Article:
Statistical analyses were conducted by FJD without additional external support. Since July 2007, SB has served on the advisory board of Eli Lilly & Co. Since July 2007, FJD, DJ, LM, MTS and JdL have had no conflict of interest with any pharmaceutical company.
Tobacco smoking behaviors in bipolar disorder: a comparison of the general population, schizophrenia, and major depression
Version of Record online: 25 FEB 2009
© 2009 The Authors. Journal compilation © 2009 Blackwell Munksgaard
Volume 11, Issue 2, pages 154–165, March 2009
How to Cite
Diaz, F. J., James, D., Botts, S., Maw, L., Susce, M. T. and De Leon, J. (2009), Tobacco smoking behaviors in bipolar disorder: a comparison of the general population, schizophrenia, and major depression. Bipolar Disorders, 11: 154–165. doi: 10.1111/j.1399-5618.2009.00664.x
- Issue online: 25 FEB 2009
- Version of Record online: 25 FEB 2009
- Received 7 April 2008, revised and accepted for publication 20 June 2008
- bipolar disorder;
- major depression;
Objectives: This study compared the prevalence of tobacco smoking behaviors in patients with bipolar disorder with normal and psychiatric (schizophrenia and major depression) controls. The main goal was to establish that bipolar patients smoke more than normal controls. Differences with psychiatric controls were explored.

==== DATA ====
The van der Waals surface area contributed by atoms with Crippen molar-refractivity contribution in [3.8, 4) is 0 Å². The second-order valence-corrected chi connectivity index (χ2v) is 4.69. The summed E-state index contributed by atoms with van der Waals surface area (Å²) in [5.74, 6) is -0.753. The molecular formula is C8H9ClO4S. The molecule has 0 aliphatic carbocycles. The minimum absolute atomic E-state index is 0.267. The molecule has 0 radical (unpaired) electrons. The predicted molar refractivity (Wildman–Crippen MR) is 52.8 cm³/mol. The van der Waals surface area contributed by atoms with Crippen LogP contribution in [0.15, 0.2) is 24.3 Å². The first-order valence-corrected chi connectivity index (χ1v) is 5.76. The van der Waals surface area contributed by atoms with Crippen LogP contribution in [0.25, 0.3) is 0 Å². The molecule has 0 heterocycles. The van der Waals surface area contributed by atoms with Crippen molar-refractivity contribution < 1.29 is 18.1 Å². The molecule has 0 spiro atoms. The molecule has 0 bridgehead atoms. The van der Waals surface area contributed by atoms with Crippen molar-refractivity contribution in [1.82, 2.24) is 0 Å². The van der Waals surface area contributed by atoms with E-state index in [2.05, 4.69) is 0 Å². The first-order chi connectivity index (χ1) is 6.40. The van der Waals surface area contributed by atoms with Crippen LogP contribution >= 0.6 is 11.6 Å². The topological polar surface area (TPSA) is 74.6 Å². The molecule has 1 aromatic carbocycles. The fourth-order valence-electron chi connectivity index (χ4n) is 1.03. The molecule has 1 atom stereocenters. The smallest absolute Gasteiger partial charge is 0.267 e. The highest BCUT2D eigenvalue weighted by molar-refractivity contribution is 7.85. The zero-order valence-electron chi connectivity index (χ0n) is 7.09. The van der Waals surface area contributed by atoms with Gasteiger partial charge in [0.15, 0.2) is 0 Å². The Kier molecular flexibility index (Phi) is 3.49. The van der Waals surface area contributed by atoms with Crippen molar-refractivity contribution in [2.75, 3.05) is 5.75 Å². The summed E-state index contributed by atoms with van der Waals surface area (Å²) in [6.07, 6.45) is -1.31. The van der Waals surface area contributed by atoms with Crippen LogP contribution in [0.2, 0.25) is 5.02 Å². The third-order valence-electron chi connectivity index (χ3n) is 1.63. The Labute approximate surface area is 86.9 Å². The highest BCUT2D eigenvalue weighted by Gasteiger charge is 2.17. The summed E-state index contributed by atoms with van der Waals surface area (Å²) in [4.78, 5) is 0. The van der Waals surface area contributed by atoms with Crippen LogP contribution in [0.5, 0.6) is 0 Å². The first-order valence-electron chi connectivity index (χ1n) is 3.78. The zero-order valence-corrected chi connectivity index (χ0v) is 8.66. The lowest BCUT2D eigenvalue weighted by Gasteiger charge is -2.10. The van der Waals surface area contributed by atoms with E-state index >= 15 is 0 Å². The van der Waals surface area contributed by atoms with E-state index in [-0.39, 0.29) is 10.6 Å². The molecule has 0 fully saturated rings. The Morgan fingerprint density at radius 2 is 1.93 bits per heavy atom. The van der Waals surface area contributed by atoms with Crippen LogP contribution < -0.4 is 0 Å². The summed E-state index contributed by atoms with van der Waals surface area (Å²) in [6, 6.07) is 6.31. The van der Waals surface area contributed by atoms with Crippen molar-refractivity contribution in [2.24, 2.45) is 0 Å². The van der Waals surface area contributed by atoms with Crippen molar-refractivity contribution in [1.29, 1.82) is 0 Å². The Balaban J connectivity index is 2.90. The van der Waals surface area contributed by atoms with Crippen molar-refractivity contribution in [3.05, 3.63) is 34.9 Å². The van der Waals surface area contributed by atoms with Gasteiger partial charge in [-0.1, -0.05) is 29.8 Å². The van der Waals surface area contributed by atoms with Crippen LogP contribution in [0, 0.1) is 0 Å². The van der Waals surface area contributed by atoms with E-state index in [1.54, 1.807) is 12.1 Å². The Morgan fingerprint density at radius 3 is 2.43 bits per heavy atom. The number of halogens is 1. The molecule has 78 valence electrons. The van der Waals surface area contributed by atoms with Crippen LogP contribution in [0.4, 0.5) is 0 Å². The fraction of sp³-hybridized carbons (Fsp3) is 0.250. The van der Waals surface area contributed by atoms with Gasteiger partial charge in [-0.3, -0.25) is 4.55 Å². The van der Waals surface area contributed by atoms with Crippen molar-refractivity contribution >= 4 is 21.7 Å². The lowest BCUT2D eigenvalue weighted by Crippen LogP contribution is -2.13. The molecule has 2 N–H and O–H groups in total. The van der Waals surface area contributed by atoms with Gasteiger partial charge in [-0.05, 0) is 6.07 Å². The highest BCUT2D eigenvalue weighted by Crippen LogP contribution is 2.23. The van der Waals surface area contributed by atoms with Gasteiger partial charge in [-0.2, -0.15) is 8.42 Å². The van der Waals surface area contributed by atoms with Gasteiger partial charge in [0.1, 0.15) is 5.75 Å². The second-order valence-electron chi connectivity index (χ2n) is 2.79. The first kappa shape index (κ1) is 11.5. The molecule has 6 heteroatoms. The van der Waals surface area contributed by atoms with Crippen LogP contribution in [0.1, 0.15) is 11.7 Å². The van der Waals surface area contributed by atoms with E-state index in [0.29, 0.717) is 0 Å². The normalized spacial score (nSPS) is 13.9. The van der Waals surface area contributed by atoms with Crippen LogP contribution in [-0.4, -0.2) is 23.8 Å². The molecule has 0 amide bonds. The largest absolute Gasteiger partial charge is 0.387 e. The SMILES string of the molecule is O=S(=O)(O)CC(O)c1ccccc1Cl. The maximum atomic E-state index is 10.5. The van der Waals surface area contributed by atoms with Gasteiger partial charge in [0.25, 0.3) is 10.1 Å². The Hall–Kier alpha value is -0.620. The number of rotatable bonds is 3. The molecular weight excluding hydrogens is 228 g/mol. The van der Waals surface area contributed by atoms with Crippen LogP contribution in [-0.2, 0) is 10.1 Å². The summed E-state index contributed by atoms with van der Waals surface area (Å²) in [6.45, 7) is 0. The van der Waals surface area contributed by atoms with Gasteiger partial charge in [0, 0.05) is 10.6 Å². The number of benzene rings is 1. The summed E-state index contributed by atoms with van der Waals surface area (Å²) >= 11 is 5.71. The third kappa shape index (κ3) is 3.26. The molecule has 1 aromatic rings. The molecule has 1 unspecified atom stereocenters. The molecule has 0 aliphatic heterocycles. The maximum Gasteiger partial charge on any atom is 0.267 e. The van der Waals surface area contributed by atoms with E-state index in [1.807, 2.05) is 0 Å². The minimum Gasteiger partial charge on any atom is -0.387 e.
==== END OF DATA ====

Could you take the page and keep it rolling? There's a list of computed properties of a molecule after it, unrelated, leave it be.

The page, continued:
Methods: Samples of 424 patients (99 bipolar, 258 schizophrenia and 67 major depression) and 402 volunteer controls were collected in Central Kentucky. Smoking data for Kentucky’s general population were available. Odds ratios (ORs) and their 95% confidence intervals (CIs) were used to establish the strength of associations. Logistic regression was used to adjust ORs for confounding variables.
Results: Using epidemiological definitions of smoking behaviors and the general population as controls provided bipolar disorder unadjusted ORs of 5.0 (95% CI: 3.3–7.8) for current cigarette smoking, 2.6 (95% CI: 1.7–4.4) for ever cigarette smoking, and 0.13 (95% CI: 0.03–0.24) for smoking cessation. Using a clinical definition and volunteers as controls provided respective bipolar disorder adjusted ORs of 7.3 (95% CI: 4.3–12.4), 4.0 (95% CI: 2.4–6.7), and 0.15 (95% CI: 0.06–0.36). Prevalences of current daily smoking for patients with major depression, bipolar disorder, and schizophrenia were 57%, 66%, and 74%, respectively.
Conclusions: Bipolar disorder was associated with significantly higher prevalences of tobacco smoking behaviors compared with the general population or volunteer controls, independently of the definition used. It is possible that smoking behaviors in bipolar disorder may have intermediate prevalences between major depression and schizophrenia, but larger samples or a combination of multiple studies (meta-analysis) will be needed to establish whether this hypothesis is correct.